Out of a total of 65,129 people who registered in the Cape Coast Metropolis for the free long lasting treated mosquito nets (LLITNS) hanging exercise 53,500 have so far had their nets hanged for them.
The remaining 13,629 are yet to receive their nets because the regional Health directorate has run out of supply and was expecting more consignments before the end of the year.
Mr Benjamin Amoako, the Disease Control Officer of the Metro Health Directorate, said this when he responded to concerns raised about the distributions of the nets at the sixth session of the Cape Coast Metropolitan assembly on Thursday in Cape Coast.
He described the distribution and hanging of the nets so far as successful stressing that it had achieved 99.8 percent success and that the 2 percent remaining was due to the shortage of the nets and said as soon as more nets were supplied they would be able to make-up the 2 percent.
Mr Amoako said despite the fact that the exercise was a success it suffered a number of challenges stressing that in some cases the volunteers who were mandated to hang the nets found it very difficult to have access to the rooms of the clients.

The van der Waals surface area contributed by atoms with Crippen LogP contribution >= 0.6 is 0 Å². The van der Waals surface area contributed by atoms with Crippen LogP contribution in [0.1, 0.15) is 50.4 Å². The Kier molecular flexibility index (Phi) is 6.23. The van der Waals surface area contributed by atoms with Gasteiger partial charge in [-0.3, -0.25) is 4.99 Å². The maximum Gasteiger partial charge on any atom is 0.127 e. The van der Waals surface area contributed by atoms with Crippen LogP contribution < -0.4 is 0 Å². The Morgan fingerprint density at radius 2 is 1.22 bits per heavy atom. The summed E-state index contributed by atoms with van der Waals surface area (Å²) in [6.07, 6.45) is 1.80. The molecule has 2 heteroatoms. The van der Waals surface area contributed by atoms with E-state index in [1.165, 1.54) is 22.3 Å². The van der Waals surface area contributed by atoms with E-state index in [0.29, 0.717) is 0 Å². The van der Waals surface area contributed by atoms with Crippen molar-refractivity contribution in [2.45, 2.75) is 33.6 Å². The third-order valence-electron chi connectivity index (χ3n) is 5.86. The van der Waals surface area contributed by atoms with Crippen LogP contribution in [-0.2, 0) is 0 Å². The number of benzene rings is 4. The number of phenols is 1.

He said in some cases people who failed to register were now rushing on the volunteers to collect the nets when they realized that the nets distribution was a reality and was for free, this he noted created a lot of problems for the volunteers in some of the communities.
The disease control officer said initially some communities showed good will to the volunteers by giving them a token of GH ¢ 1.00 but some of the volunteers rather turned this gesture into an obligation demanding that each beneficiary should pay the said amount before their nets were hanged, this he noted was a great set back to the exercise and cautioned the volunteers to stop the practice.
In a another development the assembly members also expressed concern about the way most of the school lands in the metropolis were being encroached upon by private developers and called for the implementation of the assembly’s bye-law to help address the situation.
They were also unhappy about the abysmal performance of pupils in this year’s BECE and attributed the situation to lack of monitoring and supervision by school monitoring teams and circuit supervisors coupled with the large number of teachers who were concentrating on upgrading themselves at the university to the detriment of their classroom work.
The members also lamented about the way some schools in the metropolis were being turned into churches whiles others used as toilets and places for “wee” smoking and stressed that the necessary measures should be put in place to address the problem. GNA